Open photo and video policies are also beneficial for the museums themselves, as guests' images often end up going out on their social media channels, providing free promotion, says Brooke Fruchtman, associate VP of public engagement at the Los Angeles County Museum of Art.
"We're already trending in that direction," Fruchtman says about a truly open photo policy. "That's what we want people to do. So [Glass] doesn't feel scary or problematic to us."
Though none of the museum administrators interviewed for this story had yet engaged in formal internal discussions about Glass, all expressed positive sentiments similar to Fruchtman's.
"If this is a way people feel comfortable interacting with artworks, why not promote that?" says Young. "Why not promote visitors coming in and being able to take a photograph of an artwork, then using Google to search it and find out more about it than even what we may have on the gallery label?"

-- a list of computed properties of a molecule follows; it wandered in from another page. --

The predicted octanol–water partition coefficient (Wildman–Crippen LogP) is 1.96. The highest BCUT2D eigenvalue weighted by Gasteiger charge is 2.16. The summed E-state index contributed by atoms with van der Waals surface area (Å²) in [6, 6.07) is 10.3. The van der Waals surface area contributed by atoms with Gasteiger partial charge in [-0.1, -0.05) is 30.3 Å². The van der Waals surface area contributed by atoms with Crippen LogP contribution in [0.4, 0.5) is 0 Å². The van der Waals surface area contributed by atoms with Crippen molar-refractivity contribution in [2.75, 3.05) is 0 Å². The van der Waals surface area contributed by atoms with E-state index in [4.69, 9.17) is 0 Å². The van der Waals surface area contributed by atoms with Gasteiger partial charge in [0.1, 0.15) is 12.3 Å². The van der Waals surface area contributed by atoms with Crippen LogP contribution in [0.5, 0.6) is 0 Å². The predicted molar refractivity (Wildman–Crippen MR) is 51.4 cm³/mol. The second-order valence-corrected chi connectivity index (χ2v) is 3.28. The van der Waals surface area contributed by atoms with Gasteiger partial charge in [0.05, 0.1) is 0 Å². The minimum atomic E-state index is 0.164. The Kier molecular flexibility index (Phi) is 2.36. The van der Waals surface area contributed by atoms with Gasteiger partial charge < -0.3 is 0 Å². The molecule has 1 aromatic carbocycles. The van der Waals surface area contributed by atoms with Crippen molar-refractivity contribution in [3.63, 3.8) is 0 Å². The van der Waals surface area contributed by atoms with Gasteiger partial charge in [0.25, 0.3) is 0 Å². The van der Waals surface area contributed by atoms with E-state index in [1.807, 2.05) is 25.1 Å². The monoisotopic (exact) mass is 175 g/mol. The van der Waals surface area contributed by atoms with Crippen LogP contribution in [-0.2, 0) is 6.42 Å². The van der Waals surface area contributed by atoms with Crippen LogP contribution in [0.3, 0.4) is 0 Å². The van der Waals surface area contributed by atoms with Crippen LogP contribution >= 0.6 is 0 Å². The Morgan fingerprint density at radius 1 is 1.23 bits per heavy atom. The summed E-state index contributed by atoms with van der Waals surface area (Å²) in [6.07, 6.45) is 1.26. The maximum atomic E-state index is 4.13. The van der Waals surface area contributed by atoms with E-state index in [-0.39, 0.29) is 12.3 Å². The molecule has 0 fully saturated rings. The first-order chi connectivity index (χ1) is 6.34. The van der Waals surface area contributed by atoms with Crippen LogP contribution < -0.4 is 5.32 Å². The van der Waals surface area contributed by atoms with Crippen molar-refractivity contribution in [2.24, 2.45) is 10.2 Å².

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May 13, 2013
Though hospitals house all kinds of sensitive patient data, including medical records and insurance information, any forthcoming policies regarding Glass use on-premises could vary greatly depending on the individual medical center.
"I would venture to say that we will probably have some kind of policy in place that would ban the use of these glasses until we learned more about them and their use, because it could impend on patient privacy," says Jim Mandler of Continuum Health Partners, a New York-based hospital system whose locations include the Beth Israel Medical Center and St. Luke's Hospital. Mandler says the nonprofit has not yet had any discussions regarding Glass's potential impact on its campuses.